The Story of the Civil War Veteran Who Got Shot In the Eye and Coughed the Bullet Out of His Mouth 58 Years Later
Willis Meadows, a 78-year-old veteran, clutched his throat and was gasping for air. Whatever was choking him wouldn't come out and was causing a violent coughing spasm. Just when he thought he was about to take his last breathe, something flew from his mouth...
It was a 1-ounce Civil War bullet, trapped in Meadows' head for almost 58 years. This slug took out the Confederate veteran's right eye when he was still young.
And then months later, the old man actually came across the Union soldier who shot him.
In 1921, "Coughs Up Bullet" was a national newspaper story. The perpetrator, Peter Knapp, read the story and realized it was he who shot that bullet that was embedded near Meadows' brain. Subsequently, he reached out to Meadows and after comparing notes, they found out it was true.
When he joined his brothers and cousins, Meadows was 19. During springtime in 1862, he enlisted alongside them in Company G of the 37th Alabama Volunteer Infantry.
He was appointed to the western front by the Mississippi River, where his company endured heavy casualties in one battle after another. By the summer of 1863, they were guarding the city of Vicksburg from the attack of the Union army.
On July 1, the ultimate push was on. Through a peephole in an iron boiler plate, sharpshooter Willis Meadows was shooting his rifle at the Yanks.
Three Union soldiers from Company H of the Fifth Iowa Volunteer Infantry, including Peter Knapp who was 21 years old, were advancing from the east. They were told to kill Confederate snipers.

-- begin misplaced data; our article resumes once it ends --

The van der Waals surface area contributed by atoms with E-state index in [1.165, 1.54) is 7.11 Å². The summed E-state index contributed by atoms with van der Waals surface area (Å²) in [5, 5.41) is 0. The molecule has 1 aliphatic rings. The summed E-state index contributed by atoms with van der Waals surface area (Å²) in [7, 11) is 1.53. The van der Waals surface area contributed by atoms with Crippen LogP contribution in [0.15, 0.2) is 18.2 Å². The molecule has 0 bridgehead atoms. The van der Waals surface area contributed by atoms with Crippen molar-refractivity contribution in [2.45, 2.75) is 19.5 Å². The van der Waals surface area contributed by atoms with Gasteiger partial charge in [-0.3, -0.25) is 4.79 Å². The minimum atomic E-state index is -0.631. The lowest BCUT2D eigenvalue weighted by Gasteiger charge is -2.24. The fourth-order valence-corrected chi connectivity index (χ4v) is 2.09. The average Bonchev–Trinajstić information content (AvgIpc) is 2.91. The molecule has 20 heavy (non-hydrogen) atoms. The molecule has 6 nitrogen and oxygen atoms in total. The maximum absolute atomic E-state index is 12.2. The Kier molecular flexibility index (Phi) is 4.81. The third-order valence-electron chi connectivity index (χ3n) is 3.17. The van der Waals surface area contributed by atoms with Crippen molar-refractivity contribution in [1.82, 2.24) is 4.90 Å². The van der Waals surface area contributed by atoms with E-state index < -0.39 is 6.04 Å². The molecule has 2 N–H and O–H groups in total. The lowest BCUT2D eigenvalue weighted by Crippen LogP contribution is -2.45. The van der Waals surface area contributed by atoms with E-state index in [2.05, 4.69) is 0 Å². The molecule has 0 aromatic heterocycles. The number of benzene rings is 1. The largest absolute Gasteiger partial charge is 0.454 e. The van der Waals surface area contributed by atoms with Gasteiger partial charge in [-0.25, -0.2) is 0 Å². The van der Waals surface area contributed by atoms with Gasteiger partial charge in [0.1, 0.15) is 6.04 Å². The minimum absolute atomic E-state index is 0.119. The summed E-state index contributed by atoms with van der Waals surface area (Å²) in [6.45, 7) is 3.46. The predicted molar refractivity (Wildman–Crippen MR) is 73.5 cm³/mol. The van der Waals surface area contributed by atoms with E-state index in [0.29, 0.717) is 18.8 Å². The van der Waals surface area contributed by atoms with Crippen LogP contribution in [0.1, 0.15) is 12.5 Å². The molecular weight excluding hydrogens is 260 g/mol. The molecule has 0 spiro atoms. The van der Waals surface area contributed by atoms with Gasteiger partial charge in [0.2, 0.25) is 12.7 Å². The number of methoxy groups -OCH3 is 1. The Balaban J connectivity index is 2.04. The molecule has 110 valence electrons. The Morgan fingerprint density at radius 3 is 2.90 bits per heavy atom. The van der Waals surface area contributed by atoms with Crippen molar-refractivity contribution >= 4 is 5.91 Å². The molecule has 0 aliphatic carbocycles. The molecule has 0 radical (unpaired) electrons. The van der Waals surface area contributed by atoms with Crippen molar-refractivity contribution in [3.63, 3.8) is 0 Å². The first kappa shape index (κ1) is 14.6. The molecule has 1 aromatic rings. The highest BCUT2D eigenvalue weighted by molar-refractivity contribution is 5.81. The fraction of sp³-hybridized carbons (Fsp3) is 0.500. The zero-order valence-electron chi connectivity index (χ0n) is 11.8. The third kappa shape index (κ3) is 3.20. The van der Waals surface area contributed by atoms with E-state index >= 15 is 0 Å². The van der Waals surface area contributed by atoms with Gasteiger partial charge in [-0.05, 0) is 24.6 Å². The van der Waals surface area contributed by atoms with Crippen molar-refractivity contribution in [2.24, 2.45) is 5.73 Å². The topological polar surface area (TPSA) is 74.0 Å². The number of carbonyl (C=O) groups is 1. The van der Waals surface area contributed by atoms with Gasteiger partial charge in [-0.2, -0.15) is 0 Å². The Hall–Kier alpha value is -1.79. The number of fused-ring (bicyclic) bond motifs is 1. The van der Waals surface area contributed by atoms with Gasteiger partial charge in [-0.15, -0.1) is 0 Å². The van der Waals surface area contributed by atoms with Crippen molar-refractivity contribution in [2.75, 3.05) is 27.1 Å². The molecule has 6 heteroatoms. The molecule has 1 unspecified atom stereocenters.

Knapp caught sight of Meadows. He aimed his rifle at the boiler plate peephole and fired. Meadows fell, blood rushing from his right eye. He was supposedly dead and the men moved on.
Meadows was discovered and was seen by Union surgeons who tried to locate the bullet, but were unable to find it. They didn't deem it safe to perform an operation.
On board a POW ship, he was transported to a Union hospital. Afterwards, he was released and transferred to a Confederate hospital, where he lingered as a patient for the rest of the war and sometime nurse's aide.
After the war, he got married and returned to his farm in Lanett, Ala., just east of the Georgia state line. He had no children and would have probably died in obscurity had he not coughed up the bullet.
A few months after Vicksburg, Knapp was captured and was held in a various Confederate prisons, including Andersonville. When the war was over, he farmed in Michigan, got married, and moved to Kelso in 1887.
Mortal enemies when they were still young, they tried to kill each other. But now, as veterans, they would allocate their last few years as friends, exchanging photographs and bidding one another a good health.